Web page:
Mercedes-AMG E 43

THE new Mercedes E-Class has impressed us a lot since it launched earlier this year, and the recently released Estate version adds a dose of practicality to the range. Apart from the Mercedes-AMG E 63, which arrives next year, the E-Class line-up hasn’t really had a sporty top-spec rival to the Audi S6 or Jaguar XF S. But that’s about to change with this latest E 43 model. This car gets a tuned version of the turbocharged 3.0-litre V6 we’ve already tried in the smaller C 43, now delivering an extra 34bhp over that car, at 396bhp. The torque figure is unchanged, though, at 520Nm. It means the E 43 is actually one-tenth faster from 0-62mph than the smaller, lighter C 43 saloon, taking 4.6 seconds. That puts it between the S6 (4.4 seconds) and XF S (5.3 seconds), although the former does have a 4.0-litre V8 under its bonnet.

Rear has the same generous space as any other E-Class; red belts set hot E 43 apart

Rear has the same generous space as any other E-Class; red belts set hot E 43 apart

All three are priced around the £55,000 mark, making them closely matched on paper. The Jag is rear-wheel drive, however, so the 4×4 systems give the Audi and Mercedes an advantage off the line. The E 43 feels rapid in the real world: the V6 engine is very flexible, giving you plenty of performance in any gear. It’s at its best while kept at low revs, using the strong torque and enjoying a pleasant growl.

Performance is excellent but it’s not got the most exciting soundtrack, with a fake-sounding noise in the cabin. Matching the engine to the four-wheel-drive system is a version of the nine-speed automatic gearbox found in all E-Class models, which shifts faster than in the lesser diesels. It’s an excellent unit day-to-day, with smooth, almost imperceptible changes most of the time. Put it in manual mode and you’ll find yourself short-shifting, though, because if you wait until the red line there’s a huge lurch. At least the E 43 handles well enough in either mode.

As you’d expect, the four-wheel-drive system means there’s a huge amount of grip available, giving you loads of confidence to drive the E 43 quickly. It makes the car more accessible than the old E 63, but takes away some of that car’s sparkle. It does feel large, but there’s enough steering feel to place the car on the road without too much fretting. Although the wheel is a little bit light in Comfort mode, in Sport and Sport+ modes (changed using a dial on the centre console) it weights up nicely. While we’ve yet to try it in the UK, the E A3 rides nicely in Comfort mode and stiffens up enough to keep body roll in check in the Sport modes, which gives the car an extra degree of all-round appeal. There’s also an Estate version, which for many people will be even more attractive.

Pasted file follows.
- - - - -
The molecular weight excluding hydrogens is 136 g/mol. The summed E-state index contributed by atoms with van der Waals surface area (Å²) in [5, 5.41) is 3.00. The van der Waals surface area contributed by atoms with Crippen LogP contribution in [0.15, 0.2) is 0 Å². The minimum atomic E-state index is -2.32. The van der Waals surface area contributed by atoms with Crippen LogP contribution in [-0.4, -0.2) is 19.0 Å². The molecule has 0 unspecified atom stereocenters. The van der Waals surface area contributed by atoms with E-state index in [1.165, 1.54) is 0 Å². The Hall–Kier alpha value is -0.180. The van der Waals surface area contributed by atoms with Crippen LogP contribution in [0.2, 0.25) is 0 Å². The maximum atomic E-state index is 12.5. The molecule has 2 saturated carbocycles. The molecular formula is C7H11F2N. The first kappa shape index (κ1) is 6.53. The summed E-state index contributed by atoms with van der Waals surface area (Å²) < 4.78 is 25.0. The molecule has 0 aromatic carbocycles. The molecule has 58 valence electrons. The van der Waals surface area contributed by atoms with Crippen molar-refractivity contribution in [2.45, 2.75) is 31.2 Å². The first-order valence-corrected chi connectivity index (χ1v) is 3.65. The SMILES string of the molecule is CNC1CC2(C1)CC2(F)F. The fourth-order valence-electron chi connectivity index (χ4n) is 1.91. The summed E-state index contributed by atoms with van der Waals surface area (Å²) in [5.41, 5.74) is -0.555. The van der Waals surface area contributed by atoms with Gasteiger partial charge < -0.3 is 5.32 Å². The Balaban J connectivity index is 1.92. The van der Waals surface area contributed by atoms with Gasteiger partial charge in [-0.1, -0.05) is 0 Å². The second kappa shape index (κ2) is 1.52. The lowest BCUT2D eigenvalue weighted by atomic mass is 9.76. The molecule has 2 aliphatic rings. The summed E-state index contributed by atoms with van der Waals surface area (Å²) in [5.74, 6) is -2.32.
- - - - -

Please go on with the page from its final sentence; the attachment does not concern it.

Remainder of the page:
This offers a 640-litre boot (100 litres more than the saloon, and 1,820 litres with the seats down), four-wheel drive and all the performance in one neat package.

It’s a tenth of a second slower from 0-62mph than the saloon, but feels almost identical from behind the wheel, if a little noisier inside over rough surfaces. The E 43 Estate claims 32.5mpg fuel economy, but this four-door is a little better, promising 36mpg. The saloon’s figures beat the Audi S6’s 30.7mpg, with the JaguarXF S claiming 34mpg from its supercharged V6. None is particularly frugal next to the punchy E 350d diesel, but with this kind of pace on offer, something had to give.

All of these cars offer a great balance of ability, but the E 43 marks itself out with its high-quality interior, complete with the twin 12.3-inch display screens. There’s loads of space inside, while the comfortable seats offer plenty of support. Tech such as Mercedes’ self-driving system, Drive Pilot, is a huge plus as well. This set-up can drive the car itself on the motorway, accelerating up to a set speed and slowing down in traffic as well as steering for you to ensure you stay in the centre of a lane. If you take your hands off the wheel fora prolonged period, it will eventually pull over to the side of the road and turn on the hazard lights.

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